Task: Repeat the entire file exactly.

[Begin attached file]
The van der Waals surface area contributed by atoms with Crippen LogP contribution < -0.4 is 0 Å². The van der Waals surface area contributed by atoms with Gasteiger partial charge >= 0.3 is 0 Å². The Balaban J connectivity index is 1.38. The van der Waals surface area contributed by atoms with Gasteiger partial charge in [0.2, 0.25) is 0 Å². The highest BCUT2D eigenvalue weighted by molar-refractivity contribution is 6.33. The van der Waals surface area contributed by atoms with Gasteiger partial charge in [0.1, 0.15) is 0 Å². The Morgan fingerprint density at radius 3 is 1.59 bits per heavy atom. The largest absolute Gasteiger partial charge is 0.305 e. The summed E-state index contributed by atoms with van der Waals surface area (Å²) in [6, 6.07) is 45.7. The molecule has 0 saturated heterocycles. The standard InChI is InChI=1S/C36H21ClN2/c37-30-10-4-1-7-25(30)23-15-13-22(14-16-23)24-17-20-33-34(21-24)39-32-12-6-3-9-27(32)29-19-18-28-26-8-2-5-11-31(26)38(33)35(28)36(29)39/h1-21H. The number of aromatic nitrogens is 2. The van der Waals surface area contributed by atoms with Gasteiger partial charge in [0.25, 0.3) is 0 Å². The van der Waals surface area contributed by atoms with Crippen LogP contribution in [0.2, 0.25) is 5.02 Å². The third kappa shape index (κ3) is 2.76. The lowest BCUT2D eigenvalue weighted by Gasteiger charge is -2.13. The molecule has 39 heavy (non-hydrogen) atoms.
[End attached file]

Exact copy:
The van der Waals surface area contributed by atoms with Crippen LogP contribution < -0.4 is 0 Å². The van der Waals surface area contributed by atoms with Gasteiger partial charge >= 0.3 is 0 Å². The Balaban J connectivity index is 1.38. The van der Waals surface area contributed by atoms with Gasteiger partial charge in [0.2, 0.25) is 0 Å². The highest BCUT2D eigenvalue weighted by molar-refractivity contribution is 6.33. The van der Waals surface area contributed by atoms with Gasteiger partial charge in [0.1, 0.15) is 0 Å². The Morgan fingerprint density at radius 3 is 1.59 bits per heavy atom. The largest absolute Gasteiger partial charge is 0.305 e. The summed E-state index contributed by atoms with van der Waals surface area (Å²) in [6, 6.07) is 45.7. The molecule has 0 saturated heterocycles. The standard InChI is InChI=1S/C36H21ClN2/c37-30-10-4-1-7-25(30)23-15-13-22(14-16-23)24-17-20-33-34(21-24)39-32-12-6-3-9-27(32)29-19-18-28-26-8-2-5-11-31(26)38(33)35(28)36(29)39/h1-21H. The number of aromatic nitrogens is 2. The van der Waals surface area contributed by atoms with Gasteiger partial charge in [0.25, 0.3) is 0 Å². The van der Waals surface area contributed by atoms with Crippen LogP contribution in [0.2, 0.25) is 5.02 Å². The third kappa shape index (κ3) is 2.76. The lowest BCUT2D eigenvalue weighted by Gasteiger charge is -2.13. The molecule has 39 heavy (non-hydrogen) atoms.